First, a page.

Anna Wintour, Editor-in-Chief, American VogueNot too long ago, I saw the documentary film The September Issue, which goes behind the scenes of Vogue Magazine's iconic fashion issue released every fall. The film itself was OK. I was more interested in Vogue's editor-in-chief, Anna Wintour's, friendship with Roger Federer than I was with the inner workings of the magazine. I've always found Vogue to be pretentious and not really based in reality.
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However, I was struck by two things. One, Wintour has an amazing ability to scan a page and know immediately what works and what doesn't, within seconds. And if something doesn't work, she knows exactly what will fix it. And second, Wintour doesn't seem to care too much about social issues when it comes to running a successful magazine. That's what I thought, anyway.
While she is among the top editors to use a diverse group of models to cover her magazine, she also doesn't make any apologies for continuing to use fur with its pages. And the models she does employ -- garbed in fur or not -- have always been the stick-thin lot synonymous with the fashion world. Until now.
The editors of Vogue, heading up 19 publications around the world, have banded together to make a pact regarding models. No one under 16 will be hired, and no one that seemingly has an eating disorder will be featured. The New York Times is reporting that the reason for this pact is to promote the "health of the models...as well as the well-being of their readers."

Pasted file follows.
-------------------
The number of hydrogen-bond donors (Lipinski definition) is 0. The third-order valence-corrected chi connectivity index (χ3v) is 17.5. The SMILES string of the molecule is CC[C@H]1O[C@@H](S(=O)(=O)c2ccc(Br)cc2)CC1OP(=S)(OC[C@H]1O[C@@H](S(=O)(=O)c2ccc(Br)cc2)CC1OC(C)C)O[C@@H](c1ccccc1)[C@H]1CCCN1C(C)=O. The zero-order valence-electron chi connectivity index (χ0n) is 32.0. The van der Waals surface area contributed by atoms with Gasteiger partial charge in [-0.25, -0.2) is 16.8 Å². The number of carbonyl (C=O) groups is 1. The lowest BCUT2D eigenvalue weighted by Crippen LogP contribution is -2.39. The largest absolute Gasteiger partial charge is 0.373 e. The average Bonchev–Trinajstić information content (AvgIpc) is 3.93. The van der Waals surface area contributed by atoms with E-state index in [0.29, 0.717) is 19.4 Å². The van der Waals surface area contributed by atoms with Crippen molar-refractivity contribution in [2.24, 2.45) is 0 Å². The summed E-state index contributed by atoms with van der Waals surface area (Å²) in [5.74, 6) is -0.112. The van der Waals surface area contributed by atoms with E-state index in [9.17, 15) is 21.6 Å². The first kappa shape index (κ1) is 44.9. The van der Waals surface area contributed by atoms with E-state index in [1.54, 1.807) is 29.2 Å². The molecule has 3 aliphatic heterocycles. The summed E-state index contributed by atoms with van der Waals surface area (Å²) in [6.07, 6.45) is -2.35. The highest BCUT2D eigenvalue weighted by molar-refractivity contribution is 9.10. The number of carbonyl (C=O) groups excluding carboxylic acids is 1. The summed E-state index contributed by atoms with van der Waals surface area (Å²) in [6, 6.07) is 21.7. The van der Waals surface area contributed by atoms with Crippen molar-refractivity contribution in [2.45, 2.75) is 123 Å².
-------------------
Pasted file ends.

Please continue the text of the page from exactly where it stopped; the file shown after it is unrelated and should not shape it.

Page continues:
I say BRAVO! While I still think 16 is too young to advertise clothes that older women will be wearing, we have to start somewhere. And seeing that the average size of the American woman is in the double digits, the stick-thin figure is in no way a reflection of this country or the women who inhabit it.
The statement released by Vogue made six different points about the type of models they will be using beginning with the June issues. All of them are pretty straightforward and simple to understand. Offering healthy food at runway shows and photo shoots, checking IDs at casting calls, and not keeping young models working too late. But one did stick out to me: The magazines will be putting together a mentoring program between older models and the rookies to help them succeed in the business.
This sounds great in theory, but these older models have had a career steeped in unhealthy conditions, so I fear they may not be the best role models out there. Maybe I'm not being fair. I know there are a number of models who have been extremely successful in a seemingly healthy way and continue to be (Heidi Klum, Tyra Banks), but there are so many more out there that have fallen to the eating disorders and drug addictions. I hope the editors keep this in mind when putting together their mentors.
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